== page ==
I guess Bryan Singer has a complex about Marvel movie announcements that aren’t about the X-Men. Back in October, on the same day Disney/Marvel released the long-awaited trailer for Captain America: The Winter Soldier, Singer and Fox Instagrammed a teaser vid of their own X-Men: Days of Future Past trailer. So last week, when Sony debuted their trailer for The Amazing Spider-Man 2, Singer took to twitter to divert the attention of those fans who might have been willing to give Marc Webb’s sequel a chance:
Also because the internet has a short attention span. If the X-Men eighth-quel is indeed about the classic “Age of Apocalypse” storyline from the 90s — in which a mutant time-travels to the past and accidentally kills Xavier, thus setting off an alternate timeline in which Magneto assembles the X-Men, only to have Apocalypse choose that moment to launch a war that places mutants at the top of the food chain because he slaughters humans by the millions (holy run-ons, Batman!) — then that would mean back-to-back alternate timeline movies for the X-Men. But it got the Nerds to reflect on other media that took advantage of the alternate timeline/evil twin conceit. So we took to the Roundtable once again.
The alternate timeline device seems to go hand in hand with the evil twin one. Not only do the characters in these alternate timelines tend to represent darker versions of the heroes we love, but the former often leads to the latter. It even happens in “Age of Apocalypse” when Dark Beast made his way into the 616 universe (and thus conveniently allowed the Marvel editors to retcon some confusing X-history).
Another example is Evil Abed and the havoc he wrought on Community‘s Prime timeline before being sent back to the Darkest one.
RAYMOND: Favorite examples of the Evil Clone/Twin trope: Dark Link in Legend of Zelda, Bart Simpson’s evil twin Hugo, Evil Ryu in Street Fighter II, Nega-Scott in Scott Pilgrim.
JASON: The Mirror Universe in Deep Space Nine.
RAYMOND: The Mirror Universe! Oh, and Data and Lore, or Will and Thomas Riker. Man Star Trek does this a lot.
KEITH: Particularly TNG. They didn’t go the Mirror route, but they loved alternate timelines. You have episodes like “Yesterday’s Enterprise” or “Parallels.” Hell, the series finale “All Good Things” was basically just an alternate timeline episode. I am a bit partial to DS9’s “Trials and Tribble-ations” though.
JENN: I love pretty much every iteration of the Star Trek alternate universe, but particularly when it was done in the (non-canon) TNG book Dark Mirror.
I think the prose format really gives the author a chance to fully explore the alternate universe concept, which is really about the illusion of predetermined identity and a discussion of how accidents of circumstance shape who we are.
KEITH: If we’re going the “Clone” route, Bizarro is another example. It’s interesting how that concept has so many interpretations. You have Bizarro as failed experiment, Bizarro as an imperfect Superman clone, Bizarro as Phantom Zone escapee, and my favorite, Bizarro World where there’s a whole universe of backwards heroes — including Batzarro(!).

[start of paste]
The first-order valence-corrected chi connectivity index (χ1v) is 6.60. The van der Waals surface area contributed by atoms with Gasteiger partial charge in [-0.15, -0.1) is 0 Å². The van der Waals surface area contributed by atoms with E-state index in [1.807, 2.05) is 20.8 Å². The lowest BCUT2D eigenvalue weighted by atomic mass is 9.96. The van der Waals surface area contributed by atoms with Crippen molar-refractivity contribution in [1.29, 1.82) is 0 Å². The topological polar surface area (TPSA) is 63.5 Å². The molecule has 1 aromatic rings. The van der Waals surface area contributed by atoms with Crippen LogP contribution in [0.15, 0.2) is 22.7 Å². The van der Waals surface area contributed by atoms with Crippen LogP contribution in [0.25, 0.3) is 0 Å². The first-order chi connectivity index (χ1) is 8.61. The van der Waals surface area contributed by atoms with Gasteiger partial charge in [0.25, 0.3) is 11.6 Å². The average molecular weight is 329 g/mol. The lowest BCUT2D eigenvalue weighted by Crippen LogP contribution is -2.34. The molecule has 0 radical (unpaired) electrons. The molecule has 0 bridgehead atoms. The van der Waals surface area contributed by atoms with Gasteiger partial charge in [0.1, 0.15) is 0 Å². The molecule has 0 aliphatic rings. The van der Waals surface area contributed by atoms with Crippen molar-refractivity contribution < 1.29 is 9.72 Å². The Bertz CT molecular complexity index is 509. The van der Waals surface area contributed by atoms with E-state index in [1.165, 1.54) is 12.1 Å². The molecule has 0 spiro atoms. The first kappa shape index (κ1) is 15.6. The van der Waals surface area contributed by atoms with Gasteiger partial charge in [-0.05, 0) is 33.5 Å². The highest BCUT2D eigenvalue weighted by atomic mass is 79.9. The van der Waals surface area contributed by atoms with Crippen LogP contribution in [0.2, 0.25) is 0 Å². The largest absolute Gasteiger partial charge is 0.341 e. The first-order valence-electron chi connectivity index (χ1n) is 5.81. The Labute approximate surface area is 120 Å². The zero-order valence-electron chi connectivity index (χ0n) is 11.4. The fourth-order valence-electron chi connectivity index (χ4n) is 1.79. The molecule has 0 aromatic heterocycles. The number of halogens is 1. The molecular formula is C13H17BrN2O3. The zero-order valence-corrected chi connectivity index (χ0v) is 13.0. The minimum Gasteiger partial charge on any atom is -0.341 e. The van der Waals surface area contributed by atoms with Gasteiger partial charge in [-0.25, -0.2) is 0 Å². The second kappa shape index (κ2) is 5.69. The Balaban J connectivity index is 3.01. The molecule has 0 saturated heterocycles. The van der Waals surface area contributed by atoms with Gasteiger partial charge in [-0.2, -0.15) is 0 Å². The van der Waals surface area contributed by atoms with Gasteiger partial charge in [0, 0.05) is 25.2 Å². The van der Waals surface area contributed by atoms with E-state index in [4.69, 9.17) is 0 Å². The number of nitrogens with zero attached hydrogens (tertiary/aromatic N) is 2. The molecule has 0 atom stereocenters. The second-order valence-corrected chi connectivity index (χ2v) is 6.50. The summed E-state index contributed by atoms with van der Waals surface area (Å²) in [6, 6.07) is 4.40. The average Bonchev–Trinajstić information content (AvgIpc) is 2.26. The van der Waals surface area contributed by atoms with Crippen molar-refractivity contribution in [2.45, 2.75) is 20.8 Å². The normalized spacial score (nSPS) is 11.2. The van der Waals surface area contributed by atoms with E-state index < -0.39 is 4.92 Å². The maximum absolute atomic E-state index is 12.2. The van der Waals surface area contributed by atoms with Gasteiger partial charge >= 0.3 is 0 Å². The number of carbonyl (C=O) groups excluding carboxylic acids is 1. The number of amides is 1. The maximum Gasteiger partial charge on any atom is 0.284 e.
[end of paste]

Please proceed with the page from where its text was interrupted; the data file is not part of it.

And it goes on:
It’s so dumb. And so great.
RAYMOND: My favorite hero-fights-his-evil-self moment is in my favorite anime of all time, Naruto. 495 chapters in Naruto is going to gain more power by learning how to control the literal monster inside him, the nine-tailed fox. Before that though he’s got to learn to defeat the metaphorical monster inside him, himself. Instead of a Dagobah swamp, Naruto is instructed to meditate in front of a waterfall and out comes his “dark” self fully equipped with the dark eyes and evil smile.
I love the silliness of the trope because you literally fight yourself. So Naruto battles himself to a draw because how do you fight someone who knows exactly all of your techniques and tactics? But “dark” Naruto is a manifestation of all of Naruto’s anger and resentment towards people so he defeats evil in the best way possible. HE HUGS HIMSELF(!) and thanks his anger for its well intentions of wanting to protect him. But he tells his dark self to not worry, he can be strong without him now. AND THEN DARK NARUTO GETS SAD(!!) because he doesn’t think he’s needed and he’ll fade away. So Naruto tells him it’s not a problem and that he can just come back. Naruto at its best is always about acceptance of others but this is a great moment because it’s about accepting yourself.
KEITH: Smallville used this trope quite a bit during its run. There was the episode “Onyx” when Lex was split in two (a good Lex and an evil Lex) and was responsible for one of my favorite lines of the whole series:
Season Six was all about the aforementioned Bizarro Clark in which Bizarro was more of Clark’s evil twin than his “imperfect clone.” Honestly, I never liked how that whole storyline played out on the show.
JENN: My other favourite is the Buffybot, because she is a conscious nod to what critics of the Buffy show were characterizing Buffy as: a vapid, idiotic, robotic sex kitten. She was well-used through the latter half of the series as a direct juxtaposition against the human Buffy, which served to underscore how nuanced and complex a character Buffy had become by then.
At the same time, Buffybot was written as funny, charming, and likable. And her — spoiler alert — death is actually impactful to the audience, because she sort of becomes human to us.